2017 YAMAHA MT-09 RIDDEN
TOP STORY Major changes make Yamaha’s sub-£8k game-changer even better
‘The new shock provides excellent control, composure and rear end grip’
Let’s try that again, shall we? Yamaha have given their triple-cylinder hyper naked a comprehensive makeover for 2017, lavished it with a couple of ride-enhancing extras, and ironed out those little niggles that slightly took the shine off the original model. All for the excellent price of £7799.
The original MT-09 had its issues. Boasting an overly aggressive A-mode throttle response, Yamaha rewrote the fuelling map and applied it to all machines from late 2014 onward by way of a dealer update. But that still left the massively popular hyper naked with an overly harsh front fork set-up and a comedically under-damped rear.
All that’s now history because the new model not only features a superaggressive Mt-10-aping quad-led stare, a shorter sawn-off subframe, and repositioned instrument cluster, but it’s also got massively improved suspension.
Feeling the difference
Now with fully adjustable forks (the previous model only had preload and rebound), the front end is a big improvement and feels plush on its factory settings. Even over wet and rough roads the nicely damped front end is keeping things composed without jarring or clattering over bumps. And it’s a similar story at the rear. Gone is the MT-09’S original shock, which was far too soft for the bike’s torque-filled power delivery, and in its place is the unit from the XSR900, which provides excellent control, composure and grip in all conditions.
As the roads start to dry out, I’m reminded about just how brilliant Yamaha’s 847cc, 113bhp triple-cylinder CP3 engine is, which is completely unchanged for this year other than being fully Euro4 compliant. With the revised shock now doing its job you can keep the throttle pinned, let the rear Bridgestone S20 dig in, then catapult yourself out of corners. There’s simply tons of shove everywhere and this gives the rider plenty of flexibility with gear selection. And now you can surf that wave of torque even better than before with the 2017 bike’s factory-fitted quickshifter. Letting you slice clutchlessly up through the gearbox.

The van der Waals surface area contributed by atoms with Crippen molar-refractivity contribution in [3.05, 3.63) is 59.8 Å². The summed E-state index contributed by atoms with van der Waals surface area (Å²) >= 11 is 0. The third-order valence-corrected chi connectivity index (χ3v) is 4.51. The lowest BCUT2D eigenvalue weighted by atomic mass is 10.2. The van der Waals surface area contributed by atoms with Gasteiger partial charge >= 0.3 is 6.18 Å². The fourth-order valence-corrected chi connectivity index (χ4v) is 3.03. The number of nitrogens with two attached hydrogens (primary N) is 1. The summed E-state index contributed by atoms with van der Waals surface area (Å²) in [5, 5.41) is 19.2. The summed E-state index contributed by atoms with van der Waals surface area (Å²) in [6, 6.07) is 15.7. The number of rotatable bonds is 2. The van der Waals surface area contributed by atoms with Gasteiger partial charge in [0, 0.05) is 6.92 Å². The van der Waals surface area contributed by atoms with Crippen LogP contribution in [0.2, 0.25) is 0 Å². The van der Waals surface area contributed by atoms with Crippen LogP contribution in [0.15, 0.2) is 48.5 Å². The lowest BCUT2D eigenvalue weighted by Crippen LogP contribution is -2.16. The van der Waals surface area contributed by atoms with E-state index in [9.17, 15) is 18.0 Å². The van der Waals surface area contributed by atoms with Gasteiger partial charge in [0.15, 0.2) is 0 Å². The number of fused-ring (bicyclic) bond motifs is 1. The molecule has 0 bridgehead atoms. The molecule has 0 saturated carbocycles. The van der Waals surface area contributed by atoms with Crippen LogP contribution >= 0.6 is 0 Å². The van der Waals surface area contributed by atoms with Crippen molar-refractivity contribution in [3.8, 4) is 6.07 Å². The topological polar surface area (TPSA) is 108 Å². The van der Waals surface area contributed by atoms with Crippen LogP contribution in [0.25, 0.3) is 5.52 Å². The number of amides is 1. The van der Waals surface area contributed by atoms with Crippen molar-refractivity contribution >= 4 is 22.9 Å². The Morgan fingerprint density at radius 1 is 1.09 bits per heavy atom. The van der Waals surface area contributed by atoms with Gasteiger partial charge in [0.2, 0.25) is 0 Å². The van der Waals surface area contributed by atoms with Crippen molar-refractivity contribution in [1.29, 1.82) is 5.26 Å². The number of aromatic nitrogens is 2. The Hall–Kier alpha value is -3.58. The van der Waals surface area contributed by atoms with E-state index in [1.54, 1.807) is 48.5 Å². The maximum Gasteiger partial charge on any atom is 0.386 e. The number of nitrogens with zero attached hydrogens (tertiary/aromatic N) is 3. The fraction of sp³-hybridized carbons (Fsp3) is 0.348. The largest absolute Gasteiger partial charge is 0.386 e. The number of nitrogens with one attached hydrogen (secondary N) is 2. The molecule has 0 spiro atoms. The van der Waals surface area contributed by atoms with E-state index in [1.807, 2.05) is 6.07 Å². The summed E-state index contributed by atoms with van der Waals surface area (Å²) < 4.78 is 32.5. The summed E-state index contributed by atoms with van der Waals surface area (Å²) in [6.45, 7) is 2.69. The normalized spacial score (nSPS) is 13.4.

Yamaha had already resolved the original MT’S overly aggressive A-mode throttle response with their 2014 software update which then found its way on to the 2016 XSR900, and the new MT-09 uses the same electronic system. The standard B riding mode is still the favourite for all round rid- ing as, although improved, A-mode is still a little too direct on part throttle.
Although the lightweight aluminium diamond frame is unchanged, the 2017 MT-09 features a 29mm shorter subframe which places you 5mm higher than before and also tilts you further forward into the tank. The 5mm seat height increase hasn’t made the MT-09 any less accessible to shorter riders; I’m 5ft 7in and can get both feet securely on the ground at a standstill. The seat’s been redesigned and is actu- ally 13mm longer than before and gives pillions more room. It’s a reasonably comfortable place to be, but the fact that you’re sat slightly pitched forward can play havoc with your butt cheeks over the course of a long ride.
Stability is a theme that continues at higher speeds; for a bike so flickable and frisky through the corners, the MT-09 is very composed when blasting along motorways. Wind protection is reasonable too, but for more neck muscle protection there’s always the optional flyscreen or touring screen available in the accessories catalogue.
Boasting great build quality and nice details like the cool new numberplate hanger, plus loads of torque and rideability in a great value for money package, the MT-09 will be a serious threat in the naked middleweight battle.